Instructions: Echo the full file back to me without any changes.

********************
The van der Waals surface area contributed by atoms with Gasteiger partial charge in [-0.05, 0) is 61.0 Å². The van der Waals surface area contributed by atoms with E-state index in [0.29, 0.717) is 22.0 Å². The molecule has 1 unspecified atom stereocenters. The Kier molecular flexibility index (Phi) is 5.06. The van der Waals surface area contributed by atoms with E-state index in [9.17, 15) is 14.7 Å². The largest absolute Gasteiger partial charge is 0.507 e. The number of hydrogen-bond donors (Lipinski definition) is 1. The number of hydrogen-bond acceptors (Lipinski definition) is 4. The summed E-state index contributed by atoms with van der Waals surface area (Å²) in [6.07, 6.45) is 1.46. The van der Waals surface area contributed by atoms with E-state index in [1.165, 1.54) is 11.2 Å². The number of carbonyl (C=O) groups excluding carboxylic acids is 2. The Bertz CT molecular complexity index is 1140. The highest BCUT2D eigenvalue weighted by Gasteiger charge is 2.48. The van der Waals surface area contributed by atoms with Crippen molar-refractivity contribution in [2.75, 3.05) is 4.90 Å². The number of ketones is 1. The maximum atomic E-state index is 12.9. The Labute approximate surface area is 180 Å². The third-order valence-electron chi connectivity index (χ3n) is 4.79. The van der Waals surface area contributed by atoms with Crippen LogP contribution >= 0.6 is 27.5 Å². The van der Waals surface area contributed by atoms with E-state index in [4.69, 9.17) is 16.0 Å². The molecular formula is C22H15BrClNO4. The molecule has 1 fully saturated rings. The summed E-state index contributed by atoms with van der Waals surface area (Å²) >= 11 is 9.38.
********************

The van der Waals surface area contributed by atoms with Gasteiger partial charge in [-0.05, 0) is 61.0 Å². The van der Waals surface area contributed by atoms with E-state index in [0.29, 0.717) is 22.0 Å². The molecule has 1 unspecified atom stereocenters. The Kier molecular flexibility index (Phi) is 5.06. The van der Waals surface area contributed by atoms with E-state index in [9.17, 15) is 14.7 Å². The largest absolute Gasteiger partial charge is 0.507 e. The number of hydrogen-bond donors (Lipinski definition) is 1. The number of hydrogen-bond acceptors (Lipinski definition) is 4. The summed E-state index contributed by atoms with van der Waals surface area (Å²) in [6.07, 6.45) is 1.46. The van der Waals surface area contributed by atoms with E-state index in [1.165, 1.54) is 11.2 Å². The number of carbonyl (C=O) groups excluding carboxylic acids is 2. The Bertz CT molecular complexity index is 1140. The highest BCUT2D eigenvalue weighted by Gasteiger charge is 2.48. The van der Waals surface area contributed by atoms with Crippen molar-refractivity contribution in [2.75, 3.05) is 4.90 Å². The number of ketones is 1. The maximum atomic E-state index is 12.9. The Labute approximate surface area is 180 Å². The third-order valence-electron chi connectivity index (χ3n) is 4.79. The van der Waals surface area contributed by atoms with Crippen LogP contribution >= 0.6 is 27.5 Å². The van der Waals surface area contributed by atoms with E-state index in [4.69, 9.17) is 16.0 Å². The molecular formula is C22H15BrClNO4. The molecule has 1 fully saturated rings. The summed E-state index contributed by atoms with van der Waals surface area (Å²) >= 11 is 9.38.